Some of you might have heard about a martial arts school that teaches “secret techniques” or has “secret training methods”. Something about this might intrigue you. Perhaps they guard their secrets so obsessively that you might wonder whether they do indeed have some methodology that makes them “superior” to all other arts/styles/schools...
In my school of martial art we have certain techniques that I’ve found to be very effective from my personal physical experience. However these techniques and methods are largely misunderstood today - particularly in the sports arena where issues such as glove dynamics and rules affect their use. Although they are classical techniques they are even forgotten among traditional martial artists who are increasingly adopting boxing and other modern sports alternatives (see for example my article "Faux boxing"). These include our use of "blocks" in sparring (especially with our use of "tenshin" or evasion), our "shock" kicks and the karate guard with its deceptive "Clayton's gap". They are so under-utilised and misunderstood that they might as well be “secret” for a large percentage of the martial arts populace. We also have many lesser-used methods of developing these skills including our embu (2 person forms) and randori (our "soft sparring").
I could dress these techniques or the training methods as "secrets". I could do as others have done and clothe them in trademarked acronyms. On the other hand, I could do what I presently do, and that is post this information on the net freely. In the end most people don’t say "cool - secrets!". Instead some look at them and say either: "we do something similar" or "I don't like that because I do something completely different". A small minority might copy an idea or 2 or get inspiration. Many will dismiss the information in total ignorance (where if they understood what the technique was for or what the training method achieved they might otherwise want to absorb the information, or at least some aspect of the information). For this last group our technique/method could be considered a "secret" - even though they've seen it in technicolour video. Even if I've explained it to them till I went blue in the face.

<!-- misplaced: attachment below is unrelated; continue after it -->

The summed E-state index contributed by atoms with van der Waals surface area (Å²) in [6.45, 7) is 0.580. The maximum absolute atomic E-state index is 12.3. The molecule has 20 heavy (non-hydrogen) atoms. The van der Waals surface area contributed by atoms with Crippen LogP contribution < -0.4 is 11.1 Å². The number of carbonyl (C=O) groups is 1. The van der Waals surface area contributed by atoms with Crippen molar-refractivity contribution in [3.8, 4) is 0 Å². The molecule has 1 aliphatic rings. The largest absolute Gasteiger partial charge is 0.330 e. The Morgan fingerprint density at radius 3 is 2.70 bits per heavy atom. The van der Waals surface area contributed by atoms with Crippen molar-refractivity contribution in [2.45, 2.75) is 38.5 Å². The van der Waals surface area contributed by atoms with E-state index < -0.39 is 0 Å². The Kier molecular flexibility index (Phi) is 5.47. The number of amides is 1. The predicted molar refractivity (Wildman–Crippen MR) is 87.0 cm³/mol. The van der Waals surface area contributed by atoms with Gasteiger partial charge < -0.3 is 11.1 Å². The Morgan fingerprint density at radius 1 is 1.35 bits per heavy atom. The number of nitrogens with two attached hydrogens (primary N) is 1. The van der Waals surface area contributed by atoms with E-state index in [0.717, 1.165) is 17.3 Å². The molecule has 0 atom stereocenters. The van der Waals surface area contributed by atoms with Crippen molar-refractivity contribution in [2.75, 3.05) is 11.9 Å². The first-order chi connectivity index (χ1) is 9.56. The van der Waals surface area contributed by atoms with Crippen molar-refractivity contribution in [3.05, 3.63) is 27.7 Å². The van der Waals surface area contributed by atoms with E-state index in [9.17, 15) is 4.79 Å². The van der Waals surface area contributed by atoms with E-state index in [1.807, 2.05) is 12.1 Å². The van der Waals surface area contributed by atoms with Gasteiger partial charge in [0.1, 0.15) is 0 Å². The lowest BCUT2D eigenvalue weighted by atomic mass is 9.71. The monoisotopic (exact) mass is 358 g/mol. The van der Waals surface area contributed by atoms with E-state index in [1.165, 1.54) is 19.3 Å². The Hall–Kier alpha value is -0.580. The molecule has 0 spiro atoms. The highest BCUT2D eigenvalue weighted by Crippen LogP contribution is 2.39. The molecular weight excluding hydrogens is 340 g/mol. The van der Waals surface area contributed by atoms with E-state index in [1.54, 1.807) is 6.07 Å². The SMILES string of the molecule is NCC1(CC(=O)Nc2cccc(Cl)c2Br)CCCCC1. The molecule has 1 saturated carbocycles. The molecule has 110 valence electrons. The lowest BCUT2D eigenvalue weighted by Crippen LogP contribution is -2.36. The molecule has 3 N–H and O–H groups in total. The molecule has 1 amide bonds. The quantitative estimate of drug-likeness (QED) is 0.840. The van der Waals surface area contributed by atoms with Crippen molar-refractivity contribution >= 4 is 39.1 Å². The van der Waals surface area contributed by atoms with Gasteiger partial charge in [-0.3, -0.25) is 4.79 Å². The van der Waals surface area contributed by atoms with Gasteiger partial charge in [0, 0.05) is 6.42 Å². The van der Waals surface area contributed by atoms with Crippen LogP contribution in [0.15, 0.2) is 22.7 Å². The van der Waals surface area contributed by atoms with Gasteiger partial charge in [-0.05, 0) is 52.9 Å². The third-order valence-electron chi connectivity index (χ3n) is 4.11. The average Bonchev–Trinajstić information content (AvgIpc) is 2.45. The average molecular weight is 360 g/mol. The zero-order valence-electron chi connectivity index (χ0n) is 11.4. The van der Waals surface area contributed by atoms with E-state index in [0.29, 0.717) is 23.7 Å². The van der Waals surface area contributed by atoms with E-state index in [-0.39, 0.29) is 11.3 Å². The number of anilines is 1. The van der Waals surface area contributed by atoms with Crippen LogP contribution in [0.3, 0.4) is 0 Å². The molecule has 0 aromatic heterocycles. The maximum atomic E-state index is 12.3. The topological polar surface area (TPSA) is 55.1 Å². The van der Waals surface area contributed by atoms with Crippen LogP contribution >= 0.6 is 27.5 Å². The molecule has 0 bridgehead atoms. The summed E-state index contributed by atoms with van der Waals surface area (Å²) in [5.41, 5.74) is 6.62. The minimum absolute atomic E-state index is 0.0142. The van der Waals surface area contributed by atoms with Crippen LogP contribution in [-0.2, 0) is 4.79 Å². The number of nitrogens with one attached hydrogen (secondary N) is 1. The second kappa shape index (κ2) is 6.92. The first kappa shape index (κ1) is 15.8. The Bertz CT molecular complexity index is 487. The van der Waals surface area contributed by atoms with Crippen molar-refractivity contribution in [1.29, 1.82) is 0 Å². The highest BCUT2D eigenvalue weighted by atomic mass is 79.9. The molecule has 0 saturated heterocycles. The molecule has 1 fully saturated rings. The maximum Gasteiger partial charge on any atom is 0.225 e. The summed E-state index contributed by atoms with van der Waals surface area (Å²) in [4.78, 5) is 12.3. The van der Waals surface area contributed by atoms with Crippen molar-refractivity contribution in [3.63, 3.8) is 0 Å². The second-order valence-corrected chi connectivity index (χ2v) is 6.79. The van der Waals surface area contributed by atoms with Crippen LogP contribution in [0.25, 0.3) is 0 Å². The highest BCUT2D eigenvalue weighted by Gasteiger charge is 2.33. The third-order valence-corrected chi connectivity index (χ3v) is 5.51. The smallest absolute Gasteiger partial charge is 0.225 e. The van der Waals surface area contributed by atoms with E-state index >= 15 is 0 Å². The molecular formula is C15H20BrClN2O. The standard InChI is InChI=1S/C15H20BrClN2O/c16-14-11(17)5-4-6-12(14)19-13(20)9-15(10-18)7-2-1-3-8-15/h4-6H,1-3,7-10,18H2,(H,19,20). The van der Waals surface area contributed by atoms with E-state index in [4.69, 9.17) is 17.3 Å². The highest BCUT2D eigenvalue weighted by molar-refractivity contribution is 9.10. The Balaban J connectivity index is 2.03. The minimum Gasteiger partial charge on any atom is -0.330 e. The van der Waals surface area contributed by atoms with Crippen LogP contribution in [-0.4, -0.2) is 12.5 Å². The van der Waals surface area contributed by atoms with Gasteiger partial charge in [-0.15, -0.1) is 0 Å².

Any technique or training method worth its salt requires years of blood, sweat and tears. In my opinion that's all "secret" techniques and methods are: years of blood, sweat and tears. They are secret only because you won't appreciate the full extent of the benefit gained by training particular techniques/exercises until (a) you've got some level of mastery over them; and/or (b) you've been at their receiving end.
In respect of the latter you might well appreciate a technique, but not accept the method used to develop it. We've had "freestyle" visitors bested by "shock" kicks who still leave convinced that their method of training "pushing" kicks" is all that is necessary. Perhaps they put the shock kick down to a "lucky hit". Perhaps they think they just haven't done enough "pushing" kicks. The latter just feel so much more "powerful"...
In respect of the former, doing lots of front snap kicks (one of our “secret” methods of developing the "shock" kick) is going to be a boring chore until you're half decent at them. Once the penny drops as to how useful and effective the "shock" kick is you might shout "Eureka!" That realisation might as well be a secret, because the beginner watching you might not have any idea what you're shouting about. He or she is more likely to understand that which looks more visually impressive...
My good friend Dirk (a now retired taekwondo instructor of similar vintage to me) told me a story many years ago about how some of his junior students came to him excitedly one day with news that they had unearthed an amazing new defence. The proceeded to show him what we both know to be the basic 45 degree backwards taisabaki or tenshin (evasive movement). All he could do was laugh. They'd had a "Eureka" moment and discovered a "secret" technique.
And so I come to my main point: Yes, some useful techniques/methods like the ones I've mentioned above might not be well known to freestyle or eclectic martial artists, or even some purportedly "traditional" schools. They might be disparaged one day, and "rediscovered" the next, only to be packaged in a brilliant marketing ploy, complete with the previously mentioned trademarked acronyms. Yet you'll walk down to the nearest IOGKF karate dojo or perhaps your local bagua school and they'll look at you and say "so what". It is a truism that in the martial arts one's man's secret is another man's staple.
Copyright © 2008 Dejan Djurdjevic